Small Biz Resource Tip: The Company Corporation

November 3rd, 2010 :: Rieva_L

S Corporation, LLC, partnership or something else altogether? How you structure your business not only affects your taxes, it also protects your personal financial and legal assets. Once you choose a legal structure, changing that structure is not a simple feat-so do your research beforehand and learn all you can. The Company Corporation website contains pages and pages of helpful information to help you decide on the right structure for you. The site also contains personalized information by industry. Then, once you’ve decided which route to go, you can incorporate or register your LLC right online. The Company Corporation is a one-stop shop where you can also purchase the appropriate business licenses and permits for your business, along with registering your business name and more.

DISCLAIMER: The information posted in this blog is provided for informational purposes. Legal information is not the same as legal advice — the application of law to an individual’s specific circumstances. The information presented here is not to be construed as legal or tax advice. Network Solutions recommends that you consult an attorney or tax consultant if you want professional assurance that the information posted, and your interpretation of it, is appropriate to your particular business.

How to Manage Twitter When You Have a Zillion Followers

October 28th, 2010 :: Monika Jansen

By Monika Jansen

Every time I get a new Twitter follower, I look to see how many people they follow and how many people follow them (I’m at—feel free to look me up).  When I see numbers in the tens of thousands, I think, how the heck do they manage all those followers?

I did some research and found the answer.  Three answers, actually:

  1. Good tools
  2. Selective communication
  3. Regular housecleaning

1. Good Tools

An online application or platform that helps you manage your social networks is absolutely essential, because it will organize your Twitter feed for you.  I thought everyone used one, but based on what I read, that is definitely not the case! I happen to use Hootsuite, which I really like.  Every morning, I log in to check Twitter and Facebook.  My direct messages (DMs) and mentions (@s) on Twitter are aggregated in their own columns, so I look there first.  I’ll briefly skim what other people are posting, too, but I only visit Twitter briefly and once a day since I also have to work.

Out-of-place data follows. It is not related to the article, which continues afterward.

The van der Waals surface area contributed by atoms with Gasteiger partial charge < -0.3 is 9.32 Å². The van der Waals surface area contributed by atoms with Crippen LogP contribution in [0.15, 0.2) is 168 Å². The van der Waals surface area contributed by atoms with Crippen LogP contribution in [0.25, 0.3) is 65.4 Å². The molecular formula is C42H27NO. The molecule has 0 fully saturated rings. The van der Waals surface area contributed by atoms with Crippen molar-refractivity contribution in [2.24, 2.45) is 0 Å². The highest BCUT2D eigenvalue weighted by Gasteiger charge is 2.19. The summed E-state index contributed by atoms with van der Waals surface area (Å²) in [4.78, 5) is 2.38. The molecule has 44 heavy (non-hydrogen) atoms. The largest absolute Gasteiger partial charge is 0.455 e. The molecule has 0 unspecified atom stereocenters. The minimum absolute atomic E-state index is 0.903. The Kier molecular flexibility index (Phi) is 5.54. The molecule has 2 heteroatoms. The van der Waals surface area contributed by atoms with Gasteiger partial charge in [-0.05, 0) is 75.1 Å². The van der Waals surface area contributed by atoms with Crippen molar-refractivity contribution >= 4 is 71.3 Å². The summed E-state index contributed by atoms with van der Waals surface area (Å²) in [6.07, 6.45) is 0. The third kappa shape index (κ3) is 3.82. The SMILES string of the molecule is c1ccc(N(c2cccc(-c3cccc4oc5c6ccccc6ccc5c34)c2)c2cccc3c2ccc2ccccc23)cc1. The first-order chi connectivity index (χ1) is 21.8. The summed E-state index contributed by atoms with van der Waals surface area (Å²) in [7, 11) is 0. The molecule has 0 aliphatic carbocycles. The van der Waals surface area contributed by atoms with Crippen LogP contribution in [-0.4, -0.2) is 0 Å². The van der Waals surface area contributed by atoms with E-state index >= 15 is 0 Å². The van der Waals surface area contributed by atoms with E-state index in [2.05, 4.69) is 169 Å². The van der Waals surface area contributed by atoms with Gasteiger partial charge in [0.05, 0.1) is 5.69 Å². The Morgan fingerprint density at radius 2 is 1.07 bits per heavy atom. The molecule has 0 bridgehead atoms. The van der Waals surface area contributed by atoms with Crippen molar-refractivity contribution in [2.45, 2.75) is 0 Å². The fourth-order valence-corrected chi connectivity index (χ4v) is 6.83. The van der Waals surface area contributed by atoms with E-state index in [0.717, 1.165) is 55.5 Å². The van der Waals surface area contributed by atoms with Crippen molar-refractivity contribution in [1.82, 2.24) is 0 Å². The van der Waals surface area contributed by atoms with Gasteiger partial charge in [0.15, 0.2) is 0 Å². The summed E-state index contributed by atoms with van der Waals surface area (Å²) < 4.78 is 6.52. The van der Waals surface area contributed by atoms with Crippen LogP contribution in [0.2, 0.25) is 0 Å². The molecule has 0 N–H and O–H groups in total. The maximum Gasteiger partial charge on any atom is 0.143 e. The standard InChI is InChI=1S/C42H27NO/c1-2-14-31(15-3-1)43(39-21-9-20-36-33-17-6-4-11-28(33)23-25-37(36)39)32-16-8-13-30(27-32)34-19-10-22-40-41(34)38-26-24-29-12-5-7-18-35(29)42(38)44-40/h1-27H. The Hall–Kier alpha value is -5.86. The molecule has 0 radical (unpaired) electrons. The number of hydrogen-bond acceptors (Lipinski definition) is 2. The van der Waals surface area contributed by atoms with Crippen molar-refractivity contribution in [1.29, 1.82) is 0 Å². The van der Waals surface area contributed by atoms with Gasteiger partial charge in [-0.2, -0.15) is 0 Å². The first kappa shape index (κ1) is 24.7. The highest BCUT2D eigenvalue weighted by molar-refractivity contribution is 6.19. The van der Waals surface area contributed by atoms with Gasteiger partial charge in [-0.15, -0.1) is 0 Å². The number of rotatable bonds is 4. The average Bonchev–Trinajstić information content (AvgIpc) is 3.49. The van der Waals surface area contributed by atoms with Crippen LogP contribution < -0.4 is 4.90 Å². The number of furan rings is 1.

Two other popular tools that can help you manage Twitter are Seesmic and Tweetdeck.   It doesn’t matter what you use, just use something!

2. Selective Communication

I do not strike up a conversation with everyone who follows me.  I use Twitter to share information on B2B, social media, and small business marketing, not to make friends.  The first thing I do every morning is check my personal and professional e-mail.  Then I spend around 10-15 minutes checking Twitter and Facebook.  I reply to most DMs and mentions, which doesn’t take long, and look for new people to follow.

3. Regular Housecleaning

Because quality, not quantity, of Twitter followers is important, it’s a good idea to regularly clean your Twitter house.  Friend or Follow creates three lists for you: who is not following you back, who you are not following back, and who your mutual friends are.  Simply plug in your Twitter user name, and the first thing that pops up is a list of people who are not following you back.  (I was shocked by who was not following me!  But then I realized most of them are not active on Twitter.)

Use Who Follows Whom to find more people whom the power users in your circle follow.  It is a really great way to increase the quality of your followers.  You can type in up to five names.

Image by Flickr user yushimoto_02 (Creative Commons)

Mobile Marketing Is the Next Big Thing

October 26th, 2010 :: Monika Jansen

By Monika Jansen

Mobile devices are very hot in marketing right now (think apps and website-mobile browser compatibility).  So I figured mobile marketing would be the next big thing.  I did some research.  What I found really surprised me.

Based on my research, the key to a successful mobile marketing strategy will not rely on push marketing (text messages or e-mails), but rather geo-location social networking sites like Gowalla, Foursquare, Facebook Places, and Yelp.  According to a recent survey by JiWire, more than 50 percent of mobile users would like to receive location-specific advertising and another 39 percent would like to receive location-based coupons.  Coupled with the popularity of the above-mentioned sites, there is a huge marketing opportunity in the mobile space, especially for small businesses. Here’s a closer look.


Gowalla is a mobile app that lets users find and share information on businesses and hotspots and pick up coupons from restaurants, stores, and venues when they’re out and about.  Users can collect stamps in a passport for the places they visit, share photos with friends, and comment on the places friends go.

Mobile marketing possibilities: Coupons and special promotions are a great way to attract new customers.